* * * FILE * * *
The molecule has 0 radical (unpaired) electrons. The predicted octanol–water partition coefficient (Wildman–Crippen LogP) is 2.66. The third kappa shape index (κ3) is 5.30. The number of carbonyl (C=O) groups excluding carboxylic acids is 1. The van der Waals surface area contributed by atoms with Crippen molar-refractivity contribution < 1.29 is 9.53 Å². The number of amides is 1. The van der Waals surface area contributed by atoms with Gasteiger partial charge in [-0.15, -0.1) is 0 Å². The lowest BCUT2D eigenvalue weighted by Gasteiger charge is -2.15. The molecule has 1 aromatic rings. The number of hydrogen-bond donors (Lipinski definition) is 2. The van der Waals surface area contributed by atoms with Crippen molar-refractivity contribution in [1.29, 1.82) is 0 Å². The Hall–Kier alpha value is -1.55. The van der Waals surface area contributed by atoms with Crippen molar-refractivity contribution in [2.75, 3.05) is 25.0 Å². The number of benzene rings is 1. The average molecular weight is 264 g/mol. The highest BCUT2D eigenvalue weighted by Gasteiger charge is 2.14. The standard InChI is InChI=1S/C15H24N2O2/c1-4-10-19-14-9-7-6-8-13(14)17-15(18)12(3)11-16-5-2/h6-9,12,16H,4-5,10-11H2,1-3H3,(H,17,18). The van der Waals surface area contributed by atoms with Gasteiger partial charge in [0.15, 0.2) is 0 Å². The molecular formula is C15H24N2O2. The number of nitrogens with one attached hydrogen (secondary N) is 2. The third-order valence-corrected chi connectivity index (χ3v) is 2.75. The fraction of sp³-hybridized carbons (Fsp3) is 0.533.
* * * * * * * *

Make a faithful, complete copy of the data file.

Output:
The molecule has 0 radical (unpaired) electrons. The predicted octanol–water partition coefficient (Wildman–Crippen LogP) is 2.66. The third kappa shape index (κ3) is 5.30. The number of carbonyl (C=O) groups excluding carboxylic acids is 1. The van der Waals surface area contributed by atoms with Crippen molar-refractivity contribution < 1.29 is 9.53 Å². The number of amides is 1. The van der Waals surface area contributed by atoms with Gasteiger partial charge in [-0.15, -0.1) is 0 Å². The lowest BCUT2D eigenvalue weighted by Gasteiger charge is -2.15. The molecule has 1 aromatic rings. The number of hydrogen-bond donors (Lipinski definition) is 2. The van der Waals surface area contributed by atoms with Crippen molar-refractivity contribution in [1.29, 1.82) is 0 Å². The Hall–Kier alpha value is -1.55. The van der Waals surface area contributed by atoms with Crippen molar-refractivity contribution in [2.75, 3.05) is 25.0 Å². The number of benzene rings is 1. The average molecular weight is 264 g/mol. The highest BCUT2D eigenvalue weighted by Gasteiger charge is 2.14. The standard InChI is InChI=1S/C15H24N2O2/c1-4-10-19-14-9-7-6-8-13(14)17-15(18)12(3)11-16-5-2/h6-9,12,16H,4-5,10-11H2,1-3H3,(H,17,18). The van der Waals surface area contributed by atoms with Gasteiger partial charge in [0.15, 0.2) is 0 Å². The molecular formula is C15H24N2O2. The number of nitrogens with one attached hydrogen (secondary N) is 2. The third-order valence-corrected chi connectivity index (χ3v) is 2.75. The fraction of sp³-hybridized carbons (Fsp3) is 0.533.